- Safety net hospitals throughout the United States have been especially stressed from the COVID-19 pandemic, with huge drops in admissions that have directly impacted their finances, according to a new analysis of several such institutions by the Robert Wood Johnson Foundation and the Urban Institute.
- The five hospitals examined were Erie County Medical Center in Buffalo, New York; Henry Ford Hospital in Detroit; Parkland Hospital in Dallas; Truman Medical Center in Kansas City, Missouri; and Vidant Medical Center in Greenville, North Carolina. Medicaid patients represented nearly 28% of their payer mix on average.
- Their patient discharges dropped anywhere from 18% to 36% during the height of the first surge of COVID-19 cases in the spring, while revenues declined as much as 48%. Although funding from the Coronavirus Aid, Relief, and Economic Security Act helped the hospitals get through the worst of the pandemic, the analysis suggests they will have to enact cost cutting for the foreseeable future.
The COVID-19 pandemic has hit virtually every U.S. provider hard, with the aftereffects likely to continue well into 2021. But safety net facilities — more reliant on lower levels of reimbursement from the Medicaid and Medicare programs than other hospitals — were hit particularly hard, according to data compiled by the Robert Wood Johnson Foundation.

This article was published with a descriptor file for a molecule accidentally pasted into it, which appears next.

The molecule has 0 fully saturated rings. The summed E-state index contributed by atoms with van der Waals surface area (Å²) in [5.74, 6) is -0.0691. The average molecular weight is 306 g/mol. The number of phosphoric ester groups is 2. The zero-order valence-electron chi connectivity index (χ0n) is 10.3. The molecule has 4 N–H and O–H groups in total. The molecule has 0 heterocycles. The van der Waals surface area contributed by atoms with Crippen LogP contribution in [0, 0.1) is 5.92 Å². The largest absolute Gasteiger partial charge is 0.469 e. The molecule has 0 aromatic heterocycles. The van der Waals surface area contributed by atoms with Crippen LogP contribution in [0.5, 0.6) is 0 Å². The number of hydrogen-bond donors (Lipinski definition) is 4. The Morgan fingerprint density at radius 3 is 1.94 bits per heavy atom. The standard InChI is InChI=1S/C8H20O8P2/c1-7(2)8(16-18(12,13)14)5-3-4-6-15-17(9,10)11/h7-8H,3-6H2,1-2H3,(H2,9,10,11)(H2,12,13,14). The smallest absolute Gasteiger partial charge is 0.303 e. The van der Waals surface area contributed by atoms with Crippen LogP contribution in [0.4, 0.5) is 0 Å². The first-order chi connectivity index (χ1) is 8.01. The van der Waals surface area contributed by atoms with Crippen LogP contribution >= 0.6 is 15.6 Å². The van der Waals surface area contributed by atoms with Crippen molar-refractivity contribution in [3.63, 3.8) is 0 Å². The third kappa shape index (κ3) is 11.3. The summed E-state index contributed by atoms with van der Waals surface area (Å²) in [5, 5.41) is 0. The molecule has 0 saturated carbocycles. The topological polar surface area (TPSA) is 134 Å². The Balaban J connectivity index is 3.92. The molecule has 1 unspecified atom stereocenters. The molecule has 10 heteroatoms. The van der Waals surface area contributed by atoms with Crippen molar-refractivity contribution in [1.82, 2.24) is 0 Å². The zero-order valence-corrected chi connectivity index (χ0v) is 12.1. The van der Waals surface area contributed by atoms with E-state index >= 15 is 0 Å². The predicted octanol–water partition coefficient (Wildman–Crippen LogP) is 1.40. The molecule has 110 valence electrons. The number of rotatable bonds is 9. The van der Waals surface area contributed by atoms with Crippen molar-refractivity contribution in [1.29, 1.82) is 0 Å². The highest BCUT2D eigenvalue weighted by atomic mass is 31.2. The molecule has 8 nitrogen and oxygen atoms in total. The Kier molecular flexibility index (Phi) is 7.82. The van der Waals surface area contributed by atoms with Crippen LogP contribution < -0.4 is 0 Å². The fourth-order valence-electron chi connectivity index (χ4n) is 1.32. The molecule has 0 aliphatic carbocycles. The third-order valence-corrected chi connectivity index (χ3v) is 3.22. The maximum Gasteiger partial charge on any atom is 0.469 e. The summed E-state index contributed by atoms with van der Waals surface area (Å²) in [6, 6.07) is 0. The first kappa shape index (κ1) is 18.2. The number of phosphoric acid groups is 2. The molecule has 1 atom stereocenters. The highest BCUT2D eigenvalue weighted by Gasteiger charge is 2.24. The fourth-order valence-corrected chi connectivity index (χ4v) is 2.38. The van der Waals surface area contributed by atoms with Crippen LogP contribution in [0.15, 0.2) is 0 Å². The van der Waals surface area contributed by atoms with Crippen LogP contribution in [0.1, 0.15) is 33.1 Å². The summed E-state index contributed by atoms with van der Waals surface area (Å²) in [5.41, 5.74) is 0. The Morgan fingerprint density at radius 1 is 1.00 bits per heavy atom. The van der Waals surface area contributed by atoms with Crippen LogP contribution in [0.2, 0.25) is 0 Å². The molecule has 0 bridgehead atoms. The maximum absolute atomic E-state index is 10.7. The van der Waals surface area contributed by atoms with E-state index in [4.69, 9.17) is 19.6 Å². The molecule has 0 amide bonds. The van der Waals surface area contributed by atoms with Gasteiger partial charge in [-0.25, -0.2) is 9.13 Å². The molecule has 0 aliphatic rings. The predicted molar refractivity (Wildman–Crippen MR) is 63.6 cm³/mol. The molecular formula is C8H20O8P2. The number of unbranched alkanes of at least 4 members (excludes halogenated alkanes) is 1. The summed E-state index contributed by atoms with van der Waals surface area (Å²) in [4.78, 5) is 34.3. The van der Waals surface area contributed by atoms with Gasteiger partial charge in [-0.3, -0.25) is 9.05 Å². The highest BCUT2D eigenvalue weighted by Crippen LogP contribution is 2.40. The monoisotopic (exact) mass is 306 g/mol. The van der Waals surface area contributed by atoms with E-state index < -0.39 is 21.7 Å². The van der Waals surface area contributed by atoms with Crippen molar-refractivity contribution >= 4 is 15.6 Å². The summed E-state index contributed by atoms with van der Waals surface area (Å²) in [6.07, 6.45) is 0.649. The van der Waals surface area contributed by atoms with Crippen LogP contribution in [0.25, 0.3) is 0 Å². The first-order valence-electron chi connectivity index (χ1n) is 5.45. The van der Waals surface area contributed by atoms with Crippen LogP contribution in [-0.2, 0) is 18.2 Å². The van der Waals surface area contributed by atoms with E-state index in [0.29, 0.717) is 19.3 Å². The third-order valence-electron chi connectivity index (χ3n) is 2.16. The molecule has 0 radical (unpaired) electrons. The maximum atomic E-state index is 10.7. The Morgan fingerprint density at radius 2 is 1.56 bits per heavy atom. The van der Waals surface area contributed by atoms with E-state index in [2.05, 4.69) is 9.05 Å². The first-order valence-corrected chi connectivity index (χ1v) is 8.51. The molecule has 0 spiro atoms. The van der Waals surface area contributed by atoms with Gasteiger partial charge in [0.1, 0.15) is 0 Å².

Aside from the drastic decline in patient volumes over the spring, the facilities were also swamped with COVID-19 patients. Parkland Hospital, for example, treated nearly 7,000 of them as of Aug. 31.
Only Henry Ford saw a complete recovery in discharges by late summer. Emergency department visits also declined between 35% and more than 57% during the spring, and have not yet completely rebounded. As a result, revenue dropped between 40% and more than 50%.
In addition to the lost revenue from the decrease in patients, the hospitals also had to spend more to buy personal protective equipment, had to reconfigure their floor plans and even lost staff temporarily due to illness. One unnamed facility had 2,000 of their own employees test positive for COVID-19.
Funding from the CARES program helped keep the hospitals in operation, with the facilities receiving between $37.3 million for Vidant to $187.5 million for Henry Ford. However, they have all had to lay off staff, some permanently.
But, as the analysis noted, "it is unclear whether more funding will be made available to safety net hospitals from the CARES Act Provider Relief Fund, or whether more money will be allocated if there is another COVID-19 wave."
Although HHS has begun issuing another $25 billion in CARES funds, "hospitals will have to reduce future expenses to stabilize their finances," the analysis concluded, adding that "this is a tall order for all hospitals but even more so for safety net hospitals, given that they care for disadvantaged populations and rely heavily on public funding, which may be more limited in the future."